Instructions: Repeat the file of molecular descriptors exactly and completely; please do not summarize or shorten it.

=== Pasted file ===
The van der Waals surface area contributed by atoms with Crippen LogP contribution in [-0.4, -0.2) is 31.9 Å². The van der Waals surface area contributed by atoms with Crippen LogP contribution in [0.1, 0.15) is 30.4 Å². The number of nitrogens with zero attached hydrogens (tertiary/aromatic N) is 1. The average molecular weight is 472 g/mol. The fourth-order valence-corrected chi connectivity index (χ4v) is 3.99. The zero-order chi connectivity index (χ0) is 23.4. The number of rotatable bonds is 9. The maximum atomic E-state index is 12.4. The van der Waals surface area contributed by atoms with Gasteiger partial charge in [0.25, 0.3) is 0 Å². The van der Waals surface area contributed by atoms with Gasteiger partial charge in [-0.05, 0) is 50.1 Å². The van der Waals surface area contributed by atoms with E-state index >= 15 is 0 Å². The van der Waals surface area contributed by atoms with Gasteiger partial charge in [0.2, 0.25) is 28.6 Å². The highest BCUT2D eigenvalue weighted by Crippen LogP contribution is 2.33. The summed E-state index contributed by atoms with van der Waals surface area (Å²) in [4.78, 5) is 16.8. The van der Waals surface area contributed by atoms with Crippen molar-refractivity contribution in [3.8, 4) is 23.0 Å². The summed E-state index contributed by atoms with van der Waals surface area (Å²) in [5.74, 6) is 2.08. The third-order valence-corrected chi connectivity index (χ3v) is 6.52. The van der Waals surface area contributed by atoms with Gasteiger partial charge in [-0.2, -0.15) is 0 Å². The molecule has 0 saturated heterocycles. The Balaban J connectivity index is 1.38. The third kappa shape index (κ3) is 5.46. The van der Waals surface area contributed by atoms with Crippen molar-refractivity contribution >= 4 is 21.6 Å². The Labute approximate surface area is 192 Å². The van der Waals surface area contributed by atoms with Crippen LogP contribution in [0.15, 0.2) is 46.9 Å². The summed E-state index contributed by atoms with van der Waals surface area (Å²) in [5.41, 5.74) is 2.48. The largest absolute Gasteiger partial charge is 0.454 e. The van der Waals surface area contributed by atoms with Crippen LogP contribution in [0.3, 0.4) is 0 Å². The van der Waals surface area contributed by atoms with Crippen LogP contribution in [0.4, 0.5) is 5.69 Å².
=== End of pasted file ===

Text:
The van der Waals surface area contributed by atoms with Crippen LogP contribution in [-0.4, -0.2) is 31.9 Å². The van der Waals surface area contributed by atoms with Crippen LogP contribution in [0.1, 0.15) is 30.4 Å². The number of nitrogens with zero attached hydrogens (tertiary/aromatic N) is 1. The average molecular weight is 472 g/mol. The fourth-order valence-corrected chi connectivity index (χ4v) is 3.99. The zero-order chi connectivity index (χ0) is 23.4. The number of rotatable bonds is 9. The maximum atomic E-state index is 12.4. The van der Waals surface area contributed by atoms with Gasteiger partial charge in [0.25, 0.3) is 0 Å². The van der Waals surface area contributed by atoms with Gasteiger partial charge in [-0.05, 0) is 50.1 Å². The van der Waals surface area contributed by atoms with E-state index >= 15 is 0 Å². The van der Waals surface area contributed by atoms with Gasteiger partial charge in [0.2, 0.25) is 28.6 Å². The highest BCUT2D eigenvalue weighted by Crippen LogP contribution is 2.33. The summed E-state index contributed by atoms with van der Waals surface area (Å²) in [4.78, 5) is 16.8. The van der Waals surface area contributed by atoms with Crippen molar-refractivity contribution in [3.8, 4) is 23.0 Å². The summed E-state index contributed by atoms with van der Waals surface area (Å²) in [5.74, 6) is 2.08. The third-order valence-corrected chi connectivity index (χ3v) is 6.52. The van der Waals surface area contributed by atoms with Gasteiger partial charge in [-0.2, -0.15) is 0 Å². The molecule has 0 saturated heterocycles. The Balaban J connectivity index is 1.38. The third kappa shape index (κ3) is 5.46. The van der Waals surface area contributed by atoms with Crippen molar-refractivity contribution >= 4 is 21.6 Å². The Labute approximate surface area is 192 Å². The van der Waals surface area contributed by atoms with Crippen LogP contribution in [0.15, 0.2) is 46.9 Å². The summed E-state index contributed by atoms with van der Waals surface area (Å²) in [5.41, 5.74) is 2.48. The largest absolute Gasteiger partial charge is 0.454 e. The van der Waals surface area contributed by atoms with Crippen LogP contribution in [0.3, 0.4) is 0 Å². The van der Waals surface area contributed by atoms with Crippen LogP contribution in [0.4, 0.5) is 5.69 Å².